Tahlequah, Okla. — Cherokee Nation employees can now contribute to college scholarships through the Cherokee Nation Foundation by choosing to withhold specified amounts from their paycheck.

Cherokee Nation Principal Chief Chuck Hoskin Jr. signed an executive order Monday encouraging support for the Cherokee Nation Foundation and other charitable causes through Cherokee Nation employee payroll deductions.

“The Cherokee people are, by nature and throughout our history, compassionate with a willingness and desire to help their friends and neighbors,” Chief Hoskin said. “Cherokee Nation’s workforce demonstrates this spirit of compassion and charity on a regular basis but our tribal government has lacked a convenient way for employees to contribute to worthy charities through payroll deductions until now.”

The tribal government has 4,300 employees and includes elected officials.

Sara Ryals, of Tahlequah, will graduate Northeastern State University in May with her master’s in nonprofit organization leadership. She receives a $2,500 per semester scholarship from the Cherokee Nation Foundation on top of her Cherokee Nation scholarship.

“Personally, the Cherokee Nation Foundation Scholarship helped me get through college because at one point I was working three jobs,” Ryals said. “I think the employee contributions is an amazing idea and can help so many Cherokee students that employees may not even realize how many need help.”

The Cherokee Nation Foundation non-profit provides education opportunities to Cherokee students. CNF served more than 5,000 students in 2020-21 with a variety of programs and awarded nearly $228,000 to high school and university students through private, tribal and institutionally based scholarships and endowments.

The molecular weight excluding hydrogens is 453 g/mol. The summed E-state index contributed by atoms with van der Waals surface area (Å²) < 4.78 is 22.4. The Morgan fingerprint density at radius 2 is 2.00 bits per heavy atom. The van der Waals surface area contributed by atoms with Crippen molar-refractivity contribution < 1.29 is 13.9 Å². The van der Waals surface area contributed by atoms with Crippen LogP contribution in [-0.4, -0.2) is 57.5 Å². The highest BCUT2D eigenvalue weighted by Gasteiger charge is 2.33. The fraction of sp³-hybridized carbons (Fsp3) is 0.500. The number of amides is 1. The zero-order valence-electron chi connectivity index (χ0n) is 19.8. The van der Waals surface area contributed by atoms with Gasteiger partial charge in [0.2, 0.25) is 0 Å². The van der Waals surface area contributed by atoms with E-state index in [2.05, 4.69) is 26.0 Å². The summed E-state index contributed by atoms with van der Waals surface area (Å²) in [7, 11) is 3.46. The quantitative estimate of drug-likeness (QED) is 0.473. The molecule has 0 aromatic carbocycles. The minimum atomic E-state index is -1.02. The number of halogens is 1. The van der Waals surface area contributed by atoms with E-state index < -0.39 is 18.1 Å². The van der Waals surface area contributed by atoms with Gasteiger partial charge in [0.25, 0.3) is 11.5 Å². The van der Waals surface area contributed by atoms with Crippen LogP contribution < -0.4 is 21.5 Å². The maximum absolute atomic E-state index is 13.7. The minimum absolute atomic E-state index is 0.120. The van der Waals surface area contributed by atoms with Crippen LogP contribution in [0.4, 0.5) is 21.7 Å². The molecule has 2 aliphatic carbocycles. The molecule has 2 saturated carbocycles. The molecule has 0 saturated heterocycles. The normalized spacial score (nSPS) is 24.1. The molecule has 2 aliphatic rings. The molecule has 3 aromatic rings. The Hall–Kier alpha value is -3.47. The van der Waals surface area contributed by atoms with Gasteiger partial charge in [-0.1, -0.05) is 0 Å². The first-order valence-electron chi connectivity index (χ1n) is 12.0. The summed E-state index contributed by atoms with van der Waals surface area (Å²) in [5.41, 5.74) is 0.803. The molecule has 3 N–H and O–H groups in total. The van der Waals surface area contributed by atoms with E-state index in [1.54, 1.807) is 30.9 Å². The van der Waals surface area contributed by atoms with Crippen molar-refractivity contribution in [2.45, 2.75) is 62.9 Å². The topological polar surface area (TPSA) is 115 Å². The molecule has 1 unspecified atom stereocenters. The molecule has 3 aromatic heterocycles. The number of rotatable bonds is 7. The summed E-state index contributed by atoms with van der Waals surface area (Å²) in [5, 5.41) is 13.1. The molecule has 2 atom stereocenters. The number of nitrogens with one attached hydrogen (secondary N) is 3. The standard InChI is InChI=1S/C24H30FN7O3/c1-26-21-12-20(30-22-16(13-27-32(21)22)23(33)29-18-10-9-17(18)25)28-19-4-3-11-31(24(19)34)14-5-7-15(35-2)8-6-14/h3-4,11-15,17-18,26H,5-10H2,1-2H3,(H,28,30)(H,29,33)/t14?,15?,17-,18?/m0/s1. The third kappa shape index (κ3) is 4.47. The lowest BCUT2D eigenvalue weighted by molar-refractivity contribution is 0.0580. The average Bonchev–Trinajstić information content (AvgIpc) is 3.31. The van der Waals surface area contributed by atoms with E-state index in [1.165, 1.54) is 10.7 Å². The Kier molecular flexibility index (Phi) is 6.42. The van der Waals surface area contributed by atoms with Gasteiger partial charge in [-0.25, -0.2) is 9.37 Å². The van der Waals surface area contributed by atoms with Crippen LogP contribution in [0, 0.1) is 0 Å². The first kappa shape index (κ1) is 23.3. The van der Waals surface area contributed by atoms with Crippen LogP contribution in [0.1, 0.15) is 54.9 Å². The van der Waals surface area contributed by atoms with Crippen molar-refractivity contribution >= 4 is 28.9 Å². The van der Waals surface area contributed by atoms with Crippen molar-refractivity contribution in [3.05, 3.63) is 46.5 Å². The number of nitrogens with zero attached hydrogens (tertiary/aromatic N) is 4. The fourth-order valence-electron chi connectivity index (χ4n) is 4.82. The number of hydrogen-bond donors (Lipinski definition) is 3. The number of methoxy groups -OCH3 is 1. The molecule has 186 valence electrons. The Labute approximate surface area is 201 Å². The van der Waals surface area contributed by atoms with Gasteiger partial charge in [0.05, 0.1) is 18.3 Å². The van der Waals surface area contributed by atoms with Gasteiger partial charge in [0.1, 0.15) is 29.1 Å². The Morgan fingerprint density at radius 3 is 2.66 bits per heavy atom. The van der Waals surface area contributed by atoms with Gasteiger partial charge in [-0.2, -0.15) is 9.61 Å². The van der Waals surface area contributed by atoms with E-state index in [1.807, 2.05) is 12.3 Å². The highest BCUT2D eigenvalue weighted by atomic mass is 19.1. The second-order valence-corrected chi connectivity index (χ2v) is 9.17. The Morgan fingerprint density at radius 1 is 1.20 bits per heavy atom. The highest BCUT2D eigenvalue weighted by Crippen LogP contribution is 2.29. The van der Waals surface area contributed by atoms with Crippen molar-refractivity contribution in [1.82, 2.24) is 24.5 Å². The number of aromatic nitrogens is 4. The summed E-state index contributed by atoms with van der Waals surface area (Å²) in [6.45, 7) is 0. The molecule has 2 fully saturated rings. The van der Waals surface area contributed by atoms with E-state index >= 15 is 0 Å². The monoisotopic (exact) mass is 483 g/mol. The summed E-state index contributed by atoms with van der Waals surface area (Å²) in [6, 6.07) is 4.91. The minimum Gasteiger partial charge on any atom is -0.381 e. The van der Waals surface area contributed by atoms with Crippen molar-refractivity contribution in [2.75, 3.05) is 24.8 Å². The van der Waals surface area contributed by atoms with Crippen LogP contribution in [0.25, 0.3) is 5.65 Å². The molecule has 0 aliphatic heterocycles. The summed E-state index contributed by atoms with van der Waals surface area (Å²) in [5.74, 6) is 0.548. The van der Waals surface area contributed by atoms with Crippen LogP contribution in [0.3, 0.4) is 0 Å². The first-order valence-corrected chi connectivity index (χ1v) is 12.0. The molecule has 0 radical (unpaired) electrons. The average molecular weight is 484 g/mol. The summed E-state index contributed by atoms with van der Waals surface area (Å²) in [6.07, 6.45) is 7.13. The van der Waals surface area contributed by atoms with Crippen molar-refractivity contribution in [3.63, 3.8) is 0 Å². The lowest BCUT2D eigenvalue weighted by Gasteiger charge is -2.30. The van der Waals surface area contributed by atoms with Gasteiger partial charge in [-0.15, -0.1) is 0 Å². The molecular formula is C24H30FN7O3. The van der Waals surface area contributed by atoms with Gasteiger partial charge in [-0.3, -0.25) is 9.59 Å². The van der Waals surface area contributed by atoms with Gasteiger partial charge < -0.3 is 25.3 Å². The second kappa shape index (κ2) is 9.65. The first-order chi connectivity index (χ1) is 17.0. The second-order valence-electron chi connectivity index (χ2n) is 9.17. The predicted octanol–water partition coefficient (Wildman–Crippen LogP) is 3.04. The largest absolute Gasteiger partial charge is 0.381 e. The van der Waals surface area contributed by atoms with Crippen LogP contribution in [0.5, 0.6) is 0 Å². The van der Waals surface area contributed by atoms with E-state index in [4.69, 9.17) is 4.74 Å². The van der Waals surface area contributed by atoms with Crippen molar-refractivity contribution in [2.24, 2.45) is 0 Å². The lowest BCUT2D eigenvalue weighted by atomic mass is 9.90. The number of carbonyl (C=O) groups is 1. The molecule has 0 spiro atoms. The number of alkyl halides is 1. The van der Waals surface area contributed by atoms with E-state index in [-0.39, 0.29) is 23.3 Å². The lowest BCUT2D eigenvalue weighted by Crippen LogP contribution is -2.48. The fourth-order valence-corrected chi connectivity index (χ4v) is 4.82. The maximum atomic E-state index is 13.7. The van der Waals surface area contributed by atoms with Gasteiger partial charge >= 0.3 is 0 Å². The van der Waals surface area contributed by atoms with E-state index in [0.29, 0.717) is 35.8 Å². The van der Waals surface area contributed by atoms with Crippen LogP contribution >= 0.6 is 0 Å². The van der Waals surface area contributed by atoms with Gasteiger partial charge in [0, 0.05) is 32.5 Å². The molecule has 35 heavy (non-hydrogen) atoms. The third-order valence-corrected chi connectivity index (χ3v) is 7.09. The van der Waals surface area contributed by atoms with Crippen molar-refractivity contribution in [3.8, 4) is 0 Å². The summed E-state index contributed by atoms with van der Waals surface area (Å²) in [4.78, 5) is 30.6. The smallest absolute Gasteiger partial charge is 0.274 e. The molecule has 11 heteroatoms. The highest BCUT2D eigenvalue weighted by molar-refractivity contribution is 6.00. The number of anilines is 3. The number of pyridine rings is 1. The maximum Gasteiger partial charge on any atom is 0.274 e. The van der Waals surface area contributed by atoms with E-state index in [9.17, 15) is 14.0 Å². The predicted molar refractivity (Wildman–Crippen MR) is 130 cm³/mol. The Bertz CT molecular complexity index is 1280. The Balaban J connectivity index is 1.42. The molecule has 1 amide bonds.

During COVID-19, new challenges emerged such as taking programming virtual and finding new ways to help students navigate that, while the foundation provided more programs and reached more students than ever before, said Janice Randall, executive director of the Cherokee Nation Foundation.

“The mission of the Cherokee Nation Foundation is to help Cherokee youth reach their full potential, and this executive order is an innovative way to help us reach ours as well,” Randall said. “We’re thankful to Chief Hoskin, Deputy Chief Warner and the Council of the Cherokee Nation for the opportunity to raise awareness about Cherokee Nation Foundation, and for the selfless contributions of Cherokee Nation employees who choose to support the educational dreams of their fellow Cherokee. By giving even one dollar per paycheck, their contribution will help support financial literacy efforts, college and job readiness, ACT Prep, and scholarship opportunities.”

The employee contributions to the non-profit can be any amount. It can also be a tax deduction, with the payroll deduction process able to assist employees with record keeping of the donations.  

“Employees who wish to contribute just a quarter each paycheck or make larger contributions can really make a meaningful impact in the lives of our citizens and we hope this can help generate thousands more dollars each year to such a worthy cause,” Deputy Chief Warner said.

The executive order calls for a February 28 implementation for the employee deduction system in place. By June 1, other recommendations for other charities to be added will be made to administration.

The executive order was signed Monday surrounded by tribal leaders, Cherokee Nation Foundation staff and students currently helped through college on the CNF scholarships.

The public can also donate to the CNF by visiting https://www.cherokeenationfoundation.org and clicking on “donate” at the top right of the page.